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When web.xml is nessary?

 
Himai Minh
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According to section 10.13 of servlet 3.0 spec:

A web application is not required to container a web.xml....
In other words an application containing only static files or JSP page does not require a web.xml to be present.


So, when web.xml is necessary?
 
Paul Anilprem
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It is not necessary (i.e. "required") at all. Since pretty much everything can be done by annotations, you don't really need web.xml as much. But it is still useful for things like context parameters. Also, if you want to customize (or add to) the default behavior specified in annotations, without changing the code.
 
Tim Holloway
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The web.xml file is necessary when:

1. Annotations have not been provided for one or more resources that must be defined in a web.xml context to be usable.

AND/OR

2. You wish to override an annotation value for one or more resources that must be defined in a web.xml context to be usable.

Functionally "web.xml" always exists, it's just that in olden days, you had to define it all manually and explicitly. Now it's possible for a "virtual" web.xml to be produced. This virtual web.xml is constructed by scanning the classes for web.xml-context annotations and building up equivalents. Then, if a physical web.xml exists, any entries not supplied from the annotation scan will be added and any entries that overlap annotations will override the annotation values. This is in accordance with the general practice regarding annotation specifications - class annotations are used unless overridden by an explicit outside source (usually an XML file). That reduces or eliminates the need for separate out-of-line definitions, since the XML file needs only to contain exceptions to the defaults (and any missing entries).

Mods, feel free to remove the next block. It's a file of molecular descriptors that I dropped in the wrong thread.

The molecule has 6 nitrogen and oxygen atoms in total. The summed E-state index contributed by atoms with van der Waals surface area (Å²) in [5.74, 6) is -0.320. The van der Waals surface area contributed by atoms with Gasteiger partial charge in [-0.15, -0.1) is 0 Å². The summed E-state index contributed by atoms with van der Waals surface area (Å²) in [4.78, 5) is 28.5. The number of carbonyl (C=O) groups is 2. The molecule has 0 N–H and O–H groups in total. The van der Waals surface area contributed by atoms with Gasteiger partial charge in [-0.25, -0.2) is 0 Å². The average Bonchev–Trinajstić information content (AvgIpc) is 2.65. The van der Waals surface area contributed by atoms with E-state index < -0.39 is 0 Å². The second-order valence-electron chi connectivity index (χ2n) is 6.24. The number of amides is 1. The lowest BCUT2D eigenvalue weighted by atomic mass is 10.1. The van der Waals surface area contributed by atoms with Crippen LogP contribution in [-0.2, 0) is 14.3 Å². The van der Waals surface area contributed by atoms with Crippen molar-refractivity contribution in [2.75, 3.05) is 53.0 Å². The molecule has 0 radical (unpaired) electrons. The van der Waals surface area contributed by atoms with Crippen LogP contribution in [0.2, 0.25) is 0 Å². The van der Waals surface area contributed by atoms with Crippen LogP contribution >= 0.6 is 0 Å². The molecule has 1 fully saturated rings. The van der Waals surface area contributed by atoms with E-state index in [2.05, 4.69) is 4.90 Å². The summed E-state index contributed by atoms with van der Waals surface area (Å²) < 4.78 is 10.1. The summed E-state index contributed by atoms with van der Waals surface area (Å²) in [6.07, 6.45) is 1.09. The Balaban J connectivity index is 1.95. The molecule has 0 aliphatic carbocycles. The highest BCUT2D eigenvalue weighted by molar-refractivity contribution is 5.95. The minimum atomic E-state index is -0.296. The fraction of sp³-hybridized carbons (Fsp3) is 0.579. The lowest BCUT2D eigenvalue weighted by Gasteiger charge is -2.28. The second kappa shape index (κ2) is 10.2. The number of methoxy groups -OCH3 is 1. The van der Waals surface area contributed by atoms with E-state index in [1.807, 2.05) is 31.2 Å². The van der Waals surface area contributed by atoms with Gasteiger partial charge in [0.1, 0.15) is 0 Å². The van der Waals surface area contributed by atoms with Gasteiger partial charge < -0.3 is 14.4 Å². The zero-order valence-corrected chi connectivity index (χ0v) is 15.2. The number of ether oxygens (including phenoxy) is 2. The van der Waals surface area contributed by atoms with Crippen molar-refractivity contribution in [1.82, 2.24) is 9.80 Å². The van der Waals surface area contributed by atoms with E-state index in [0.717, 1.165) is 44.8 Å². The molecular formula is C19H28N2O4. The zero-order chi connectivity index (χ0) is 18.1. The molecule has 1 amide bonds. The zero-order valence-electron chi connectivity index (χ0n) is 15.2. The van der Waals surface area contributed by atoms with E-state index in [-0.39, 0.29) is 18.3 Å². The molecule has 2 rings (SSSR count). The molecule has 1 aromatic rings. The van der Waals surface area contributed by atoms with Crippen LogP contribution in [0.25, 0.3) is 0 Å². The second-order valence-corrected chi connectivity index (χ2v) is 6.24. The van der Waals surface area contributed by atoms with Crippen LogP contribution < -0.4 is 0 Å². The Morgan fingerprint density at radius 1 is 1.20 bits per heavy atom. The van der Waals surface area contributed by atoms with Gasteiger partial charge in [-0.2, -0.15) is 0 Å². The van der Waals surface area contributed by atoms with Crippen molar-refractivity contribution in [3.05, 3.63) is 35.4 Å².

Incidentally, every J(2)EE web application has 2 "deployment descriptors" which define how the webapp is to be deployed and wired into the server (URL routing, resource definitions, etc.) There's a server-dependent deployment descriptor which defines server-specific characteristics. For example, a Tomcat webapp's server-dependent is its Context xml definition (which can be supplied externally, as part of a WAR, or automatically constructed from defaults). Other servers have other server-dependent deployment descriptor files and formats.

For characteristics that are not specific to a particular brand of server, there's the server-independent deployment descriptor. Which is the WEB-INF/web.xml file or an automatically constructed equivalent.
 
Marcos R Oliveira
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Tim Holloway wrote:The web.xml file is necessary when:

1. Annotations have not been provided for one or more resources that must be defined in a web.xml context to be usable.

AND/OR

2. You wish to override an annotation value for one or more resources that must be defined in a web.xml context to be usable.

Functionally "web.xml" always exists, it's just that in olden days, you had to define it all manually and explicitly. Now it's possible for a "virtual" web.xml to be produced. This virtual web.xml is constructed by scanning the classes for web.xml-context annotations and building up equivalents. Then, if a physical web.xml exists, any entries not supplied from the annotation scan will be added and any entries that overlap annotations will override the annotation values. This is in accordance with the general practice regarding annotation specifications - class annotations are used unless overridden by an explicit outside source (usually an XML file). That reduces or eliminates the need for separate out-of-line definitions, since the XML file needs only to contain exceptions to the defaults (and any missing entries).